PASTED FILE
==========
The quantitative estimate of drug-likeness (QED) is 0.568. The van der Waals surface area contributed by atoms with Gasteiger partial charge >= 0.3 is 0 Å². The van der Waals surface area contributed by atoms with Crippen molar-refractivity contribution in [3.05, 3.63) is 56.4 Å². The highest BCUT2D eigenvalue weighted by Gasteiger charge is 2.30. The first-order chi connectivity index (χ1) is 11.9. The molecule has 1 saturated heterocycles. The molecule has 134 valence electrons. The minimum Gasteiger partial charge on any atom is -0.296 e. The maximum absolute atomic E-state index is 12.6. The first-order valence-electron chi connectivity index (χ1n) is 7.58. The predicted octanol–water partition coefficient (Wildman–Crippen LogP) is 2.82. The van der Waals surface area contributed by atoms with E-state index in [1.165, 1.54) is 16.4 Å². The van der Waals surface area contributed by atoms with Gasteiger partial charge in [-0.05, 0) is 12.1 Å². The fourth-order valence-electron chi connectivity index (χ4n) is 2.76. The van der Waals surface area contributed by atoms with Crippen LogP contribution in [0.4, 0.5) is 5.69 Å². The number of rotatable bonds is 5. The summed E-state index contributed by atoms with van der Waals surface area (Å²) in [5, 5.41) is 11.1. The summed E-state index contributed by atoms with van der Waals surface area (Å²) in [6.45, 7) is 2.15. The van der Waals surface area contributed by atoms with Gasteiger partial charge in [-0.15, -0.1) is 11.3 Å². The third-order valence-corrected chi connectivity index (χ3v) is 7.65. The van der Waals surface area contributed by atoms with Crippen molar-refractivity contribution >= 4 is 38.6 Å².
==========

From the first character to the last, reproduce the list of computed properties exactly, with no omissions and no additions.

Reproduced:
The quantitative estimate of drug-likeness (QED) is 0.568. The van der Waals surface area contributed by atoms with Gasteiger partial charge >= 0.3 is 0 Å². The van der Waals surface area contributed by atoms with Crippen molar-refractivity contribution in [3.05, 3.63) is 56.4 Å². The highest BCUT2D eigenvalue weighted by Gasteiger charge is 2.30. The first-order chi connectivity index (χ1) is 11.9. The molecule has 1 saturated heterocycles. The molecule has 134 valence electrons. The minimum Gasteiger partial charge on any atom is -0.296 e. The maximum absolute atomic E-state index is 12.6. The first-order valence-electron chi connectivity index (χ1n) is 7.58. The predicted octanol–water partition coefficient (Wildman–Crippen LogP) is 2.82. The van der Waals surface area contributed by atoms with E-state index in [1.165, 1.54) is 16.4 Å². The van der Waals surface area contributed by atoms with Gasteiger partial charge in [-0.05, 0) is 12.1 Å². The fourth-order valence-electron chi connectivity index (χ4n) is 2.76. The van der Waals surface area contributed by atoms with Crippen LogP contribution in [0.4, 0.5) is 5.69 Å². The number of rotatable bonds is 5. The summed E-state index contributed by atoms with van der Waals surface area (Å²) in [5, 5.41) is 11.1. The summed E-state index contributed by atoms with van der Waals surface area (Å²) in [6.45, 7) is 2.15. The van der Waals surface area contributed by atoms with Gasteiger partial charge in [-0.15, -0.1) is 11.3 Å². The third-order valence-corrected chi connectivity index (χ3v) is 7.65. The van der Waals surface area contributed by atoms with Crippen molar-refractivity contribution >= 4 is 38.6 Å².